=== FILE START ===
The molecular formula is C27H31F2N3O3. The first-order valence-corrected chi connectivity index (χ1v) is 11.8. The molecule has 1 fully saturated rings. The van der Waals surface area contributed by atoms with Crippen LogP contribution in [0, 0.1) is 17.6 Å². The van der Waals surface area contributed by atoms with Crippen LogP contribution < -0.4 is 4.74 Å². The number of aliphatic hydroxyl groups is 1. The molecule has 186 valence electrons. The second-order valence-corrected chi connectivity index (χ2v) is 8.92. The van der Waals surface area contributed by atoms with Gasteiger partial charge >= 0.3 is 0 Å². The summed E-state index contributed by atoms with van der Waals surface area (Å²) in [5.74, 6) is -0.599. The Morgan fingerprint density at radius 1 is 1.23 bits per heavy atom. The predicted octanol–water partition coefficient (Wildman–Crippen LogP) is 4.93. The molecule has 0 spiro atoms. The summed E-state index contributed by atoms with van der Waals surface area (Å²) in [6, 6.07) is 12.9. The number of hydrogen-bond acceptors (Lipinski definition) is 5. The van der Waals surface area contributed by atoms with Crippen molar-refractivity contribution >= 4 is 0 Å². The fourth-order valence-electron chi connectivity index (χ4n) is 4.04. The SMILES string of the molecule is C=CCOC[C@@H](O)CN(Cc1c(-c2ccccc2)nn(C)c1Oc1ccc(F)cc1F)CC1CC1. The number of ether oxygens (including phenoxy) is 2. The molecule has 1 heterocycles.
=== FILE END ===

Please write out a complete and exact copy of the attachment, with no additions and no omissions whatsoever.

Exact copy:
The molecular formula is C27H31F2N3O3. The first-order valence-corrected chi connectivity index (χ1v) is 11.8. The molecule has 1 fully saturated rings. The van der Waals surface area contributed by atoms with Crippen LogP contribution in [0, 0.1) is 17.6 Å². The van der Waals surface area contributed by atoms with Crippen LogP contribution < -0.4 is 4.74 Å². The number of aliphatic hydroxyl groups is 1. The molecule has 186 valence electrons. The second-order valence-corrected chi connectivity index (χ2v) is 8.92. The van der Waals surface area contributed by atoms with Gasteiger partial charge >= 0.3 is 0 Å². The summed E-state index contributed by atoms with van der Waals surface area (Å²) in [5.74, 6) is -0.599. The Morgan fingerprint density at radius 1 is 1.23 bits per heavy atom. The predicted octanol–water partition coefficient (Wildman–Crippen LogP) is 4.93. The molecule has 0 spiro atoms. The summed E-state index contributed by atoms with van der Waals surface area (Å²) in [6, 6.07) is 12.9. The number of hydrogen-bond acceptors (Lipinski definition) is 5. The van der Waals surface area contributed by atoms with Crippen molar-refractivity contribution >= 4 is 0 Å². The fourth-order valence-electron chi connectivity index (χ4n) is 4.04. The SMILES string of the molecule is C=CCOC[C@@H](O)CN(Cc1c(-c2ccccc2)nn(C)c1Oc1ccc(F)cc1F)CC1CC1. The number of ether oxygens (including phenoxy) is 2. The molecule has 1 heterocycles.